Founder, Trash on Your Back
Zero Waste Coordinator, SF Department of the Environment
Author, Energy Free: Homes for a Small Planet
Sustainability Outreach Manager, Stanford
Principal, David Baker Architects
Owner, Net Zero Home
Conservation begins at home – literally. And the ultimate in energy conservation, of course, is a home that produces as much energy as it uses. Net Zero homes are designed from the ground up to do just that, from insulation material (New Zealand sheep’s wool is optional!) to light fixtures to rooftop solar panels. But is there a tradeoff to energy efficient home ownership?
For Sven Thesen, Net Zero living doesn’t mean giving up the comforts of home. He recalled his family’s decision to make their dream house a Net Zero house: “My wife’s requirement was it had to be beautiful,” he told the audience at a recent Commonwealth Club gathering, “and so it was beautiful. And then, it has to be functional and comfortable. And let’s see how energy-efficient we can make it.”
Powered by a 5.9 kilowatt photovoltaic system, the Thesen’s house uses roughly a quarter of the energy of the average Palo Alto home – as well as powering a curbside EV charger, available free of charge to anyone who wants to pull up and plug in.
Indoor temperature control is not an issue. “I don’t have an air-conditioning system,” Thesen says proudly. “All I have is good building orientation, a heck of a lot of insulation and some shading on the sunny side. That’s it.”
Daniel Simons of David Baker Architects has designed many a Net Zero home. He says the reality is simpler – and less costly -- than many people believe. “I think the key with getting to Net Zero, or just being efficient, is trying to figure out how to reduce the loads,” he says. “The goal is really to make the buildings use as little energy as possible.”
Of course, not everyone can afford to build an entirely new house, or remodel an existing home. But as Simons points out, reducing your energy load is still within reach. Switching to LED light bulbs, upgrading appliances and replacing windows are just some of the steps homeowners can take to reduce their carbon footprint – and their energy bill.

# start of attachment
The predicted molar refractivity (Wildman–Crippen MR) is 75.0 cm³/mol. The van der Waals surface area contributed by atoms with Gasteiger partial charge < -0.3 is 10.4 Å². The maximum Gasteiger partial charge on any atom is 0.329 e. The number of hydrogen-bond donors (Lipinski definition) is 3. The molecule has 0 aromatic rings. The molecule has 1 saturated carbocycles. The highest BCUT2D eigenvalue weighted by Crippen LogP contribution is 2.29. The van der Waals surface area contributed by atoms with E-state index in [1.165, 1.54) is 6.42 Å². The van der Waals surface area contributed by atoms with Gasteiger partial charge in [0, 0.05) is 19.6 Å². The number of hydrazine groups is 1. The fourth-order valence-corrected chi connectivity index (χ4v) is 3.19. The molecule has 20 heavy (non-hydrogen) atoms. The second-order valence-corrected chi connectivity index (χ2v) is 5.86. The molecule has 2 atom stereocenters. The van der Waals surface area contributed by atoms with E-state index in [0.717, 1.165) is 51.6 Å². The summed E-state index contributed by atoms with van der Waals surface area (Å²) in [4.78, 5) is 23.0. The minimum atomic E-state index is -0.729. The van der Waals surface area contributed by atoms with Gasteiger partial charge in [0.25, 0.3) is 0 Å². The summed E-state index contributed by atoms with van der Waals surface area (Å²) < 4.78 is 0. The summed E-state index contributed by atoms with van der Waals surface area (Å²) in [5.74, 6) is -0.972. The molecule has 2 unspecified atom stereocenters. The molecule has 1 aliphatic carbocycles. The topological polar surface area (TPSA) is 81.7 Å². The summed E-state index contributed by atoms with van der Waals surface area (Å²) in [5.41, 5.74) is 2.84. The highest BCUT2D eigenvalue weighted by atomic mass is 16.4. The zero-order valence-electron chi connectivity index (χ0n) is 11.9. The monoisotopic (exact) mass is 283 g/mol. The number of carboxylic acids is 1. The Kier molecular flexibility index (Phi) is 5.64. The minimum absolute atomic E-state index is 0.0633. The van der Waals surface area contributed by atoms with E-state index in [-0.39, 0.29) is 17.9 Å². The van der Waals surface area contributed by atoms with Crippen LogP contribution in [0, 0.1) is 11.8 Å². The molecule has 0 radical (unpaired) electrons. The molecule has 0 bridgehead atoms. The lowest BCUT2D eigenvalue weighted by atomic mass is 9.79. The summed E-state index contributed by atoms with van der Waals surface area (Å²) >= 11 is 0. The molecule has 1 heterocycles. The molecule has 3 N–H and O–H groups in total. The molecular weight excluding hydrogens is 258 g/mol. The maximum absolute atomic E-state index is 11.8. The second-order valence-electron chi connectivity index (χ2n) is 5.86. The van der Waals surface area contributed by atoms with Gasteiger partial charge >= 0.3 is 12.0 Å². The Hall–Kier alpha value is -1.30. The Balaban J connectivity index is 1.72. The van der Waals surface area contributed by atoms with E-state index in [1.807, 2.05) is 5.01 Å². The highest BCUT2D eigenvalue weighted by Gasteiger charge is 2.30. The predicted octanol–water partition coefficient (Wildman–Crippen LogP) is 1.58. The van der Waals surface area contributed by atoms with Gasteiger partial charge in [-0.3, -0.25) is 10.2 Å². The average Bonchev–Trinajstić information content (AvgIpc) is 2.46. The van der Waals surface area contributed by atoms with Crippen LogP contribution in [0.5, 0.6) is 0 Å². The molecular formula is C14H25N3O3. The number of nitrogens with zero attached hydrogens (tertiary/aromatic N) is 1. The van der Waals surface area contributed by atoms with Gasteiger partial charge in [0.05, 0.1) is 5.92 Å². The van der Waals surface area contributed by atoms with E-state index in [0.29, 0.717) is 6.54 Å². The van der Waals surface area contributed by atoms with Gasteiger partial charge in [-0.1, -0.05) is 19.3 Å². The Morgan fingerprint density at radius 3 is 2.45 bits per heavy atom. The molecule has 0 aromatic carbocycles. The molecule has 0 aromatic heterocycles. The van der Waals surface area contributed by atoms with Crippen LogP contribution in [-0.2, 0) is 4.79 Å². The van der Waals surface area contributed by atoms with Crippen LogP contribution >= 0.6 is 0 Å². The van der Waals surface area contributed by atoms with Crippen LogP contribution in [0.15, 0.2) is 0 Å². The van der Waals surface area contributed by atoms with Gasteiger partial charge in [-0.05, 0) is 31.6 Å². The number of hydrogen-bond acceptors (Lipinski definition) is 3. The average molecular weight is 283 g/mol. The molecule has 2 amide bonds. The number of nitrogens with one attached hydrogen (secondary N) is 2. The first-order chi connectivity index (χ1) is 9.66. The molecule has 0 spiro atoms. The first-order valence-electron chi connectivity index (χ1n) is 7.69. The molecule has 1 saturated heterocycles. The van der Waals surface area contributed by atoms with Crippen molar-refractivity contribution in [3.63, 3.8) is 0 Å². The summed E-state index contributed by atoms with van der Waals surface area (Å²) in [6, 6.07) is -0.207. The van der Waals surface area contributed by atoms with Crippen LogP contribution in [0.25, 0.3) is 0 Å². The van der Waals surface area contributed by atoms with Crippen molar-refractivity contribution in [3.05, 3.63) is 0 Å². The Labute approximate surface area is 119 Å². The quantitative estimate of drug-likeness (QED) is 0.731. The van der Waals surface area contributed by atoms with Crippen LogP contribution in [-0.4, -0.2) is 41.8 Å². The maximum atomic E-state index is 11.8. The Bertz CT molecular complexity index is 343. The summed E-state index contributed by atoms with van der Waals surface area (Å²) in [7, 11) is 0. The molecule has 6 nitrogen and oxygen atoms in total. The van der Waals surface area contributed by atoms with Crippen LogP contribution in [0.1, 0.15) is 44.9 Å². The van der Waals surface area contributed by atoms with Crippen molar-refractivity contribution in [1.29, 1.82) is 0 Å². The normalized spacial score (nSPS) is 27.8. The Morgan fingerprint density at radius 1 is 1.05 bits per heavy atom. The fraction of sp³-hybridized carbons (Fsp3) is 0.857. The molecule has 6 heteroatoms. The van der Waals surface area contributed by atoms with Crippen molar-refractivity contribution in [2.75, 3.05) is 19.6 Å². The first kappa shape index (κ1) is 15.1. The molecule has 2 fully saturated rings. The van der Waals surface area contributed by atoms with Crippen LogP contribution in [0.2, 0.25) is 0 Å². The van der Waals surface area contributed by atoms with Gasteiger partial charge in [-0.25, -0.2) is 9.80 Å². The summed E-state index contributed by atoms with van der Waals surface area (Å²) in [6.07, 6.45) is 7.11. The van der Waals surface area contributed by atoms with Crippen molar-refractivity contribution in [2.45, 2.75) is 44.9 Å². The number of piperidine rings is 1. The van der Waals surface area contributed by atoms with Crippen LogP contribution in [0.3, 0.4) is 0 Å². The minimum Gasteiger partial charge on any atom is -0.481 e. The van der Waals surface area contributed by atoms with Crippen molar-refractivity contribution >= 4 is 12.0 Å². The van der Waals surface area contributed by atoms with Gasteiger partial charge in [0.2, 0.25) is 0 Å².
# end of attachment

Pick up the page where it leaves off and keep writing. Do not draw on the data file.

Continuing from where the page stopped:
These hum-drum modifications may not have as much curbside cachet as displaying an array of solar panels on your roof. Who gets excited about caulking and insulation? “Some of the most effective things we can do are the least sexy,” admits Ann Edminster, author of Energy Free: Homes for a Small Planet. “But it has tremendous paybacks in comfort, energy reduction and so forth. So there are a lot of good reasons to do it.”
So, Net Zero Energy homes may be in our future. But what about Net Zero waste? The average Californian produces more than four pounds of trash per day, and San Francisco, among other cities, has set a goal to reduce that to zero. Is it an impossible goal? And where do we start?
According to Climate One’s next panel of guests, outreach and awareness are the first step – and the more creative, the better.
Four years ago, radio host Diana Dehm started Trash on Your Back, which challenges participants to carry their entire trash output with them for five days. The movement quickly picked up steam, going from 17 participants the first year to over 2,500 in six countries the next. “We’re really trying to help everyone understand that we can create a zero waste world,” Dehm says. “You mentioned the 4.4 pounds of trash average per person, per day. Well, we were able to knock to that down to 0.8 pounds per day, just by doing this.
“The U.S. spends $12 billion a year in waste management, right?” Dehm continues. “We take 50% in one week...and it’s a $6 billion opportunity for the nation. Wouldn’t we rather put that in schools, in compost facilities?”
Lauren Hennessy of Stanford’s Sustainability Office found a novel way to boost campus participation in the nationwide “RecycleMania” college competition. Stanford’s catchy “All About No Waste” video, a parody of Meghan Trainor’s “All About That Bass,” has garnered nearly five thousand YouTube hits to date. “That’s 100 times greater than any of the other videos in the competition,” Hennessy reports proudly. And while Stanford didn’t best arch-rival Harvard in the contest, she adds, “we far exceeded our waste minimization in the competition than in years past. And we doubled our participation in the competition than last year. So it really went far in spreading awareness.”
Kevin Drew, of San Francisco’s Department of the Environment, is in charge of meeting the city’s zero-waste goal. He admits that it might seem like an impossible dream. “But you can’t get halfway there, you gotta just go for zero,” he says. “And if we get to 99, that’s doing really well.”
Recycling and composting the city’s trash is one important piece of the puzzle. But to truly get to zero, everyone needs to find ways to reduce what goes in the bins.
“It’s going to take a million little ways to get there,” Drew continues. “Zero waste is really a beautiful kind of a biological construct that we still have to invent. Everybody’s asking us, how are you going to get there, do you have a precise plan? No, we’re making up as we go along, frankly. And for God’s sake, let’s get out there and do it.”
The takeaway? Being mindful of what we use, and how we re-use it, will go a long way toward reducing the trash on our backs -- and in our backyards.